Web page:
Going back in time is difficult in the real world. But we do it in the judiciary all the time.
For example, ever since the Supreme Court in Booker held that the sentencing guidelines were advisory, the Ninth Circuit has conducted what we call "limited Ameline" remands, in which the district court is basically asked whether -- for those cases that were on appeal when Booker was decided -- it would have imposed the same sentence had it known the guidelines were advisory. The answer is typically "yes", and regardless of the accuracy of that retrospective prediction, at least we give the defendant a shot.
The question in this case is whether the district court can take into account post-sentencing conduct in such remands. And Judge Thompson concludes, entirely reasonably, that it cannot, at least for purposes of answering the question "would your sentence have been different at the time had you known the guidelines were advisory?" We're trying to figure out what you would have done. Adding events after the date in question aren't relevant to that inquiry.
Other circuits do it differently, and at some point, I think the Supreme Court should take the issue up. More accurately, I think they should have taken the issue up, since at this point, the number of pending-Booker cases is rapidly diminishing, and the appellate process for most of these cases has already concluded. But given the way the Ninth Circuit does it -- with limited remand, not a full resentencing -- Judge Thompson's decision seems correct. As a temporal matter, we're asking what you would have done then, not what you'd do now.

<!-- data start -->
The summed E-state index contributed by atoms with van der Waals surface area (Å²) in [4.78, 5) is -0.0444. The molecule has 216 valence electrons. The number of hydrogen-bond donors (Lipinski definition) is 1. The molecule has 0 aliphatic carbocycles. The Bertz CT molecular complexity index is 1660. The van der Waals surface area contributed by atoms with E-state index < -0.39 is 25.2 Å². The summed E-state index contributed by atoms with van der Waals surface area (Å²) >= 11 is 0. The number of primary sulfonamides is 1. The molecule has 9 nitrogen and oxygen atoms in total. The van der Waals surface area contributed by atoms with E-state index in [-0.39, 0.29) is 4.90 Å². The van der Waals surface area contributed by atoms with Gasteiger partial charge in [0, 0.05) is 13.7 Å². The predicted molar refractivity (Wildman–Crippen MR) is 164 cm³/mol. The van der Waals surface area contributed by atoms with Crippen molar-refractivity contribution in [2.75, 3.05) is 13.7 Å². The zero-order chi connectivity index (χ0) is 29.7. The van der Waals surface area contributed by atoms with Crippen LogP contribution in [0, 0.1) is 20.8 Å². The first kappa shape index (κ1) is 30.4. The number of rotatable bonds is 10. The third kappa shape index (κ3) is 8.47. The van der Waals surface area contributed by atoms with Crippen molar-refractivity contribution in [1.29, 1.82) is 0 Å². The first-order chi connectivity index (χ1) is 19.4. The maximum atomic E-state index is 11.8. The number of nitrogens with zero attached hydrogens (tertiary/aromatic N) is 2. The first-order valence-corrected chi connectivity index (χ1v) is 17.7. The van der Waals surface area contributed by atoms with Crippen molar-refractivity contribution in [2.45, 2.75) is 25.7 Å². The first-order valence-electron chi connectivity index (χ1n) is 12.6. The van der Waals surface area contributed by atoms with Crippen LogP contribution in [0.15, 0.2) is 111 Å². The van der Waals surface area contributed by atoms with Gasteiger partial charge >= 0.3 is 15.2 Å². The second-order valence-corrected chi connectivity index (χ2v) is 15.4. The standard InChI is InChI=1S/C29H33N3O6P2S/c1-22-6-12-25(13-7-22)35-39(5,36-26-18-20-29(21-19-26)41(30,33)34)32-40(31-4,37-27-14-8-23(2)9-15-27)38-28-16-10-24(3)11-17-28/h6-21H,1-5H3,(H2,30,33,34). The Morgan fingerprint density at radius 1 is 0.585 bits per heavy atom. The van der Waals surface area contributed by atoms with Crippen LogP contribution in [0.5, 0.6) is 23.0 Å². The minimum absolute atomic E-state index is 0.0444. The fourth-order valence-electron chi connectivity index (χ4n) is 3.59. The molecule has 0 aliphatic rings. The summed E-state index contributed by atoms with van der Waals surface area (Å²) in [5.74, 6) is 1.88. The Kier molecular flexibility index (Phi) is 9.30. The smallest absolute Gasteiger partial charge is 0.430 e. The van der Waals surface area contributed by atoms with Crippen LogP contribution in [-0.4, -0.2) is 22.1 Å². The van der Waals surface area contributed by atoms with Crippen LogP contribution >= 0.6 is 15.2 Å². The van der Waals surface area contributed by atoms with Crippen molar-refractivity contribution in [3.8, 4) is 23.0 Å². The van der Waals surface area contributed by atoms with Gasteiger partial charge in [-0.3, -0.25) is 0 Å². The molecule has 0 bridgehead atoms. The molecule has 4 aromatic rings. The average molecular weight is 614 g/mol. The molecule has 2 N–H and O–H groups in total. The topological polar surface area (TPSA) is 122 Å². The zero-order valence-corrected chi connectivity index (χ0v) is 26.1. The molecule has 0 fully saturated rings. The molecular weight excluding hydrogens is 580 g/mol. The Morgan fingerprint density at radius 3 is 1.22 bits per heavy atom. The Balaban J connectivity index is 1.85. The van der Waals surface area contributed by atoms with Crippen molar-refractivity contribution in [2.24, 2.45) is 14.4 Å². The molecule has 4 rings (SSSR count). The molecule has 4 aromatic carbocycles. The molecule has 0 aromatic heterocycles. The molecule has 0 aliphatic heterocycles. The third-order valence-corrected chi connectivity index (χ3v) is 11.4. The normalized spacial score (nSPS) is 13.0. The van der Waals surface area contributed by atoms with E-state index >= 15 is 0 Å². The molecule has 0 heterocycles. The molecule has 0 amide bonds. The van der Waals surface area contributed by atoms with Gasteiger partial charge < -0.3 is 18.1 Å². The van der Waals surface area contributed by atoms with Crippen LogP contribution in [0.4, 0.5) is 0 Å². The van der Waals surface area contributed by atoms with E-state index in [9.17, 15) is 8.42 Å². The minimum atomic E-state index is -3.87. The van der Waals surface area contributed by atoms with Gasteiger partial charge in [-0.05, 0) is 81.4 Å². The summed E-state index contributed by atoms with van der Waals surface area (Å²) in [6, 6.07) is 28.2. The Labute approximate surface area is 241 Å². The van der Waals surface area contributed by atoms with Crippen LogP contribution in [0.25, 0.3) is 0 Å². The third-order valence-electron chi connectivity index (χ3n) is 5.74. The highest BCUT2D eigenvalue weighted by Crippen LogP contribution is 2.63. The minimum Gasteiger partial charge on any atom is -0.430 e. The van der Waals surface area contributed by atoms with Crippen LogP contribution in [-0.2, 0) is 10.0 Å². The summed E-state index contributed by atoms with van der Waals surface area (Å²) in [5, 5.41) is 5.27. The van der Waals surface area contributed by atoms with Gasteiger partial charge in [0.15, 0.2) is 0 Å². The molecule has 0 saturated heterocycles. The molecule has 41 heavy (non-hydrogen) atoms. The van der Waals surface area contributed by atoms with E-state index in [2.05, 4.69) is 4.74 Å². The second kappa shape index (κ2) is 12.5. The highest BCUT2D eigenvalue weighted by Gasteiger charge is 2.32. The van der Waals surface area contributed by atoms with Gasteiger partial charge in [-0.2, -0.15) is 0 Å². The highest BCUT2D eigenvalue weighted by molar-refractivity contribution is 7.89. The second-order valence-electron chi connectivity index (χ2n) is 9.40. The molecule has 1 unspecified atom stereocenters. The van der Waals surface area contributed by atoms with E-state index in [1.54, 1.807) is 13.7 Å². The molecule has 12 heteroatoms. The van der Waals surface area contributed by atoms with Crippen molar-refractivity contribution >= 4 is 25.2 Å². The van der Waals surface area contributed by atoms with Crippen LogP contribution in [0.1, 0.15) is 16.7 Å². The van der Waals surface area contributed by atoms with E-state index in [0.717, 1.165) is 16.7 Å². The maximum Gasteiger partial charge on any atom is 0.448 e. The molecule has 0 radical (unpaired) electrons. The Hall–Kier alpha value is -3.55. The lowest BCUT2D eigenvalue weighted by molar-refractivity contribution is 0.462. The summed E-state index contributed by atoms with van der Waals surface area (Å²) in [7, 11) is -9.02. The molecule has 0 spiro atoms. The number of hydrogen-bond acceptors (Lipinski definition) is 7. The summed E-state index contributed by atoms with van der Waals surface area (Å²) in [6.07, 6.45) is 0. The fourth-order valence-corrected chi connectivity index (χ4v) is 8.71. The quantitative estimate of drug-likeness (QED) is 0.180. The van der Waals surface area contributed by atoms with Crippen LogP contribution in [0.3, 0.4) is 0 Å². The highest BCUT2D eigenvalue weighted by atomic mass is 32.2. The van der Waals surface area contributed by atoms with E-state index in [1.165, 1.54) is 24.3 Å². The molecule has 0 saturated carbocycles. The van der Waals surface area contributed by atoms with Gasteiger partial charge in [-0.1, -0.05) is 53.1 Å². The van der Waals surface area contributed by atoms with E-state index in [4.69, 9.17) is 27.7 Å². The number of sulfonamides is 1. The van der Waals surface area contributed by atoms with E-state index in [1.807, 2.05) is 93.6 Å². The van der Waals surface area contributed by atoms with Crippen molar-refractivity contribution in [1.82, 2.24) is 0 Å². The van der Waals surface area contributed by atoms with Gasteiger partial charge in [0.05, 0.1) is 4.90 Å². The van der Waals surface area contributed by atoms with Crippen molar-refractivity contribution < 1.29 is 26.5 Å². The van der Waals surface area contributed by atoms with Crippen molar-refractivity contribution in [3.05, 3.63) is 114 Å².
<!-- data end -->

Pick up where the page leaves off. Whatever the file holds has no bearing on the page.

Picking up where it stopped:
Now, Judge Thompson doesn't hold that post-sentencing events are always irrelevant, only that they're not relevant to the first prong of the Ameline inquiry: whether or not the judge would have given the same sentence. The panel expressly doesn't decide whether post-sentencing conduct is relevant in the minority of cases in which the district court responds that its sentence would indeed have been different had it known the guidelines were advisory. That's a more difficult question, and one for another day.
So here, the district court doesn't get to take into account the defendant's alleged rehabilitation after his sentence was handed down. Again, this seems right if you accept the predicates of the Ninth Circuit's limited Ameline procedure. I'll also add something that Judge Thompson does not mention: it would seem a bit untoward to do otherwise in the event the post-sentencing conduct was unfavorable. Imagine, for example, the defendant committed an assault in prison post-sentencing, and the district court said: "I know you filed an appeal, and got a remand under Ameline to see if I'd do the same thing. Given your recent crime, however, I feel like giving you an extra couple of years. Congratulations on winning in the Ninth Circuit." There's something about that that doesn't feel entirely kosher. And a one-way rachet in post-Ameline remands doesn't seem fair either.
So I'm on board for this one. When you go back in time, let's really go back in time. No peeking into what subsequently transpired.